It went nowhere. He alleges that he was bounced between law enforcement agencies, with both the Manhattan district attorney’s Office and New York police department failing to investigate.

Taylor’s alleged situation is probably not an isolated incident: disability rights advocates say that authorities often drop the ball on hate crime investigations involving acts against persons with disabilities – as well as crimes against them in general. Dwarfism is “a recognized condition under the Americans with Disabilities Act”, according to Little People of America, an advocacy organization.

“Disability is a class protected by the New York state hate crimes statute. Nevertheless, people are not taken seriously when they report being victimized based on the perception that they are people with one or more disabilities,” said Marc Fliedner, of Disability Rights New York. Fliedner, director of the Protection and Advocacy for Persons with Developmental Disabilities, previously worked as a hate crimes prosecutor.

“Our analysis establishes that communication barriers that stem from disabilities result in inaccurate recorded reports to law enforcement. This illustrates how important it is that law enforcement agencies do better with fundamental concepts of accessibility. Sadly, when hate crime reports are not taken seriously, and people feel that reporting is useless, this leads to underreporting.”

In New York City, which has a population of more than 8 million, prosecutors in Manhattan, Brooklyn and Queens currently have no pending hate crimes cases involving attacks on persons based on their disabilities. The US Census Bureau has said that nearly 13% of residents have a disability; the US Centers for Disease Control says that 25% of adults live with a disability.

The New York police department hate crimes data portal does not cite any recent bias offenses based on disability; the Bronx district attorney’s office did not respond to a request for comment. The Staten Island district attorney did recently secure several disability-based hate crime convictions of people who stole money from people with disabilities.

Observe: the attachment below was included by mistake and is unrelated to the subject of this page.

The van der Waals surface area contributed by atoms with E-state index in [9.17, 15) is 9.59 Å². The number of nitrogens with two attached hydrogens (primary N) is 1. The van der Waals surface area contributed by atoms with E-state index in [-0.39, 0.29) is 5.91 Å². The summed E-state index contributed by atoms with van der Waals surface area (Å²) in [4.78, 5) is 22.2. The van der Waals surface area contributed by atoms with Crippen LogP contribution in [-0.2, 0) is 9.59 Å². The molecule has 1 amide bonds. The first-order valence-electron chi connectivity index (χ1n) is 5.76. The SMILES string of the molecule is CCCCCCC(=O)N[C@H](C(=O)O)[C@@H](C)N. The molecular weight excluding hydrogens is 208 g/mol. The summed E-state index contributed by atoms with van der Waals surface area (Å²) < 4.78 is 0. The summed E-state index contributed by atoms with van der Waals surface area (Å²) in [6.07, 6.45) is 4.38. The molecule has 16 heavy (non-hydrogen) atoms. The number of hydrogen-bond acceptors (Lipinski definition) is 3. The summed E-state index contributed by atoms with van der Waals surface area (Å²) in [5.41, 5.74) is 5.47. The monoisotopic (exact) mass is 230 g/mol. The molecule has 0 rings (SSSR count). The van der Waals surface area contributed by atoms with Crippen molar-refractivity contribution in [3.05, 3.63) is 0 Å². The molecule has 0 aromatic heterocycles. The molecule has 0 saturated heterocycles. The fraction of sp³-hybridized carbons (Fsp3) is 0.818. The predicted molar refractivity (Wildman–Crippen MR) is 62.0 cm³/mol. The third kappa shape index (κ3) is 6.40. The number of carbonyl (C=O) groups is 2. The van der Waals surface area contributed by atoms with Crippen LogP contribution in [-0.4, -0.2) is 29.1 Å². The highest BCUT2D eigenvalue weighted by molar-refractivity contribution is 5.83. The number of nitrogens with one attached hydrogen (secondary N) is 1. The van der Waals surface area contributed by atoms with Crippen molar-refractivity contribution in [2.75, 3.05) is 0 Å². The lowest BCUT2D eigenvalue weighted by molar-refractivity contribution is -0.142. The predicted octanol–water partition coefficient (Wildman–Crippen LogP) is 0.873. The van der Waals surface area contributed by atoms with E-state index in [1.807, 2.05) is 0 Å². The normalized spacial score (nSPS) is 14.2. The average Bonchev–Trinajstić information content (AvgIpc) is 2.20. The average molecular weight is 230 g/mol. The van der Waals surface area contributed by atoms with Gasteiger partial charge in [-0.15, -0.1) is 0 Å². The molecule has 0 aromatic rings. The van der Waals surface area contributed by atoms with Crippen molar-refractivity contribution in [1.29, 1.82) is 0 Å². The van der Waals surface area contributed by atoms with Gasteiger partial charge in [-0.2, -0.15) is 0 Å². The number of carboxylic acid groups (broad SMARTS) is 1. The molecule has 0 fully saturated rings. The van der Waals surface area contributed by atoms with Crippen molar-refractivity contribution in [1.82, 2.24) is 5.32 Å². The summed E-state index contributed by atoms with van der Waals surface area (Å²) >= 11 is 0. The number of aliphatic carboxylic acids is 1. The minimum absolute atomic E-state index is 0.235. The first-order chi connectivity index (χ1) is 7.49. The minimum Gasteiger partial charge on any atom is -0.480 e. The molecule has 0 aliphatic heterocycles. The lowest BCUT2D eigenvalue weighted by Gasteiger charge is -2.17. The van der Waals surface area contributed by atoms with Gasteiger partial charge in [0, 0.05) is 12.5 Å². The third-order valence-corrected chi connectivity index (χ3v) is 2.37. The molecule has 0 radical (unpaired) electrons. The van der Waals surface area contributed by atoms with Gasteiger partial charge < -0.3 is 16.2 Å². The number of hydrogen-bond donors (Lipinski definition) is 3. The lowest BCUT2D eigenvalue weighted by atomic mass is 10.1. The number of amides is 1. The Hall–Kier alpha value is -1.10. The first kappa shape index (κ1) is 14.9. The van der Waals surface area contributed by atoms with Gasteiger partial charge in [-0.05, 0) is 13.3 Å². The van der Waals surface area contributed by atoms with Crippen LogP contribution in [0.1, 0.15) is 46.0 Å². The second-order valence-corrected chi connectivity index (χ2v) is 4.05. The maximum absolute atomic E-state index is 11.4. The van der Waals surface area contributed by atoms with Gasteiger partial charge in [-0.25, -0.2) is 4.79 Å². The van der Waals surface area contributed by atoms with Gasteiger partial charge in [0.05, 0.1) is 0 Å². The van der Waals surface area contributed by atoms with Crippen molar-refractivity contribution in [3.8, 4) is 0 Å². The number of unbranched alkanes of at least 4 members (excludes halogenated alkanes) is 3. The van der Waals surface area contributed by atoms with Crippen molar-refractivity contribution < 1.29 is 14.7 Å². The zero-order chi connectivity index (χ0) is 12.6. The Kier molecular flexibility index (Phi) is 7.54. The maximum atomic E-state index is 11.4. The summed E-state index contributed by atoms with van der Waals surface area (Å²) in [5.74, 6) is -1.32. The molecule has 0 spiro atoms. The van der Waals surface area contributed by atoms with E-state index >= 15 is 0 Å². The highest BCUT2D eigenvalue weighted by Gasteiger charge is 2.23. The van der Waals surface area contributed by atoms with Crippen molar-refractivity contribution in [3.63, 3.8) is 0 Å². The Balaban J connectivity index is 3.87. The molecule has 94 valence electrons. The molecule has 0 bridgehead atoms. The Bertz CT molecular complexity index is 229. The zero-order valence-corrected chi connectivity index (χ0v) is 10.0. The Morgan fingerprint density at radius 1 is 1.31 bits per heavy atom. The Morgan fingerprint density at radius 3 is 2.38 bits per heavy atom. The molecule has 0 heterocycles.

Andrew Stengel, Taylor’s attorney, contacted prosecutors early this winter, believing that Taylor’s ordeal was a hate crime. At a maximum, Stengel thought, Taylor was a victim of a hate crime and at a minimum, a sex crime, or both: “Ultimately, the DA’s office decided not to act, which was disappointing to both Aubrey and me.”

Taylor was told to call the NYPD, and he did. “I had been told that I had to live there in order to, I had to physically come down to file a report. If something happens, they couldn’t do it over the phone,” said Taylor, who lives in Arizona. “But then I was told that there was a form.

“It was just really confusing, and I was looking at the form like, is this the right one and she’s like, ‘maybe’.”

Asked for comment, the NYPD said: “The NYPD takes sexual assault and rape cases extremely seriously, and urges anyone who has been a victim to file a police report so we can perform a comprehensive investigation, and offer support and services to survivors.”

Responding to Taylor’s allegation of law enforcement inaction, a spokesperson for Manhattan’s district attorney, Alvin Bragg, said: “DA Bragg and the Manhattan DA’s Office are deeply committed to supporting disabled survivors. In this case, with an alleged defendant residing out of state, we advised the victim’s attorney of the steps necessary to move this case forward and we stand at the ready to assist if they choose to do so.”

Stengel disagreed with that characterization and felt that prosecutors simply passed the buck. “In no way did the DA’s office support this disabled survivor, Aubrey Taylor,” he said.